From this amazing patent post by Bill Slawski regarding EMD's and detecting commercial queries.

Even though there is plenty of evidence that a single dash domain can rank just fine, I would avoid this technique as well. Many of the single dash EMD’s that rank are old existing domains. It is my opinion that a single dash EMD still really provides very little advantage over a non-keyword domain with all things considered. Skip the dashed domains as well.

The next question is how many keywords in a URL is too many. I would answer 2-3 for a .net/.org and 3-4 for a .com. BestBusinessCreditCards.com may be long, but I think it is still effective and too the point. Four words is pushing it, but I think you can still make a valid argument for a 4 word .com domain in certain spaces where most all the domains are taken, and there are some very niche commercial products worth targeting specifically. While .net/.org domains are still very credible, there are more of them available, so I think you have to reduce by a word. 4 words max for .com, 3 words max for .net/.org.  3 word .com or 2 word .net/.org is the best idea.

.net/.org keyword domains have proven to be very effective as a tool for bootstrapping a website. I think this is valid strategy. Instead of flickr.com, start with onlinephotos.net or even onlinephotogallery.org. I understand the value of a brand, but I think there’s also value in embracing “bootstrapper traffic.” There's definitely a lot of value to a startup in some highly relevant long tail traffic from your targeted keyword phrase set.  .net/.org domains are generally priced at about 10% of the value of a .com domain. This can be of great value in competitive verticals where most of the domains have been registered for many years. 

Find the BEST two-word .net/.org within your category, and buy it in the aftermarket if it is available. For buying your EMD – see the advice below. This can be great for your mainsite, microsite, or just to keep your competitor from getting it. At worst, think of it as a defensive strategy for your most important phrases. Just don’t think you’re going to dominate the SERPS spending less than three or four times what you paid for the domain in the first place. A crappy microsite  that costs half of what you paid for the domain will get you a one way ticket to Nowhereville these days.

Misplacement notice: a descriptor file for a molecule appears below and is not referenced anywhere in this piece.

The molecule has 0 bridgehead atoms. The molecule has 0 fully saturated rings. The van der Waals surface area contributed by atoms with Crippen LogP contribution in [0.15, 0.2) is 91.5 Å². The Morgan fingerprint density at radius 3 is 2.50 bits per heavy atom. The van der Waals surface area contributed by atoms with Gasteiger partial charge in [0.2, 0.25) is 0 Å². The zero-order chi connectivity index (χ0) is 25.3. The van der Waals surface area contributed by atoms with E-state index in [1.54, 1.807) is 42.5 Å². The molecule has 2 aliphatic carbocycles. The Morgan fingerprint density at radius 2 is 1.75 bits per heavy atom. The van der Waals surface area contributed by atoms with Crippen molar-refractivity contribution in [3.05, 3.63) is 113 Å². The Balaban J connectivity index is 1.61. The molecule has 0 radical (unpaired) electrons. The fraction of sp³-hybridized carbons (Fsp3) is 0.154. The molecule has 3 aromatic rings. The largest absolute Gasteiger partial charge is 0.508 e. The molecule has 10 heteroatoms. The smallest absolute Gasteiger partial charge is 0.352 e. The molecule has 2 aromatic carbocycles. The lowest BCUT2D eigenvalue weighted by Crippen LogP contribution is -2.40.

Search engine filters - SERP Nowheresville

Stop words in keyword domains

Domains that include stopwords don’t truly qualify as an EMD, but can be mildly effective. It probably wouldn’t be my first choice, but if you can get theDetroitRoofer.com for $ 6, it will probably be a decent bet you’ll have some decent signals at your advantage in ranking for your targeted term for the relatively reasonable future. There is the potential for some brand confusion here though if someone owns detroitroofer.com

The most significant benefit of an exact match domain is that it makes it much more easy to develop targeted keyword anchor text from authority sites. Anchor text as an SEO tool is in decline, but it has always been a very significant factor, and will likely remain this way to some extent. It’s much easier to get someone to link to your site with the domain name, than it is to tell them “link to me with these keywords." This is probably the major competitive advantage over non-EMD domains. 

Offsite optimization is more than just links these days with the increasing importance of social mentions. Smart money speculation says it will be easier to get keyword rich social mentions for an EMD than for other types of domains as well.

So with all the talk of EMD’s, what the people really want to know is: what should we do? For those of you in this camp, let me offer you my best practices with keyword domain names. Unfortunately, I can make no guarantees to the amount of time these will hold true in the ever shifting tides of SEO change, but this is where I think we're at as of the time of posting:

EMD and domain best practices